My great 2020 learnings can be summarized with one word: pricked. Along the way I did take some pictures, keep some friends, and shook loose some mental cobwebs that were hindering my personal growth. On the professional front, I’ll share three “pinpricks” from this wild year below.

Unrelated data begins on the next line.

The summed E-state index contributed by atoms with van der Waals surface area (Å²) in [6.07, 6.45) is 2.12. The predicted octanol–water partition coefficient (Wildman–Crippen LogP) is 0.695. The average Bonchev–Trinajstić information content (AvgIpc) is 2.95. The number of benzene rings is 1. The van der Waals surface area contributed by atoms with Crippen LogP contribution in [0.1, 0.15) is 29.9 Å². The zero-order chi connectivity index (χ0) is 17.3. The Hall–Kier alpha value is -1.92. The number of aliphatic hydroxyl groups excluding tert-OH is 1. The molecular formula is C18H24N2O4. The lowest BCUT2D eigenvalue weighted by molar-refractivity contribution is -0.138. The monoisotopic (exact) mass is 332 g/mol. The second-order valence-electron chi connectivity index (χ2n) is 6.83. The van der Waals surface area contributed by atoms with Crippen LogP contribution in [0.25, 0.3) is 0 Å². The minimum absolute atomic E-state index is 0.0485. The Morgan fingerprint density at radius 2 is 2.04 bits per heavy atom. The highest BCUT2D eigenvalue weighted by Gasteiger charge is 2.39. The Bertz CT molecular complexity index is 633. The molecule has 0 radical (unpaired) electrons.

In January and February I kicked off a year of travel and change! I began working full time for CREED- the Center for Racial Equity in Education as Director of Operations. As a part of my work plan I continued consulting through Facilitate Movement (my company)- especially with my multi-year clients, but reduced my overall workload and carefully weeded through requests, selecting only work that I was passionate about. As an independent consultant I have spent the last four years intentionally crafting a space for myself in leadership conversations, educational equity, equitable management practices, and cultural connections. I was so excited to be shaping my space in the world at the intersection of my interests, passions, and talents! Two jobs could be a bit much but 2020 was supposed to be my best year yet! I made a vision board, an eight month poster-size timeline, and strode confidently into the new year.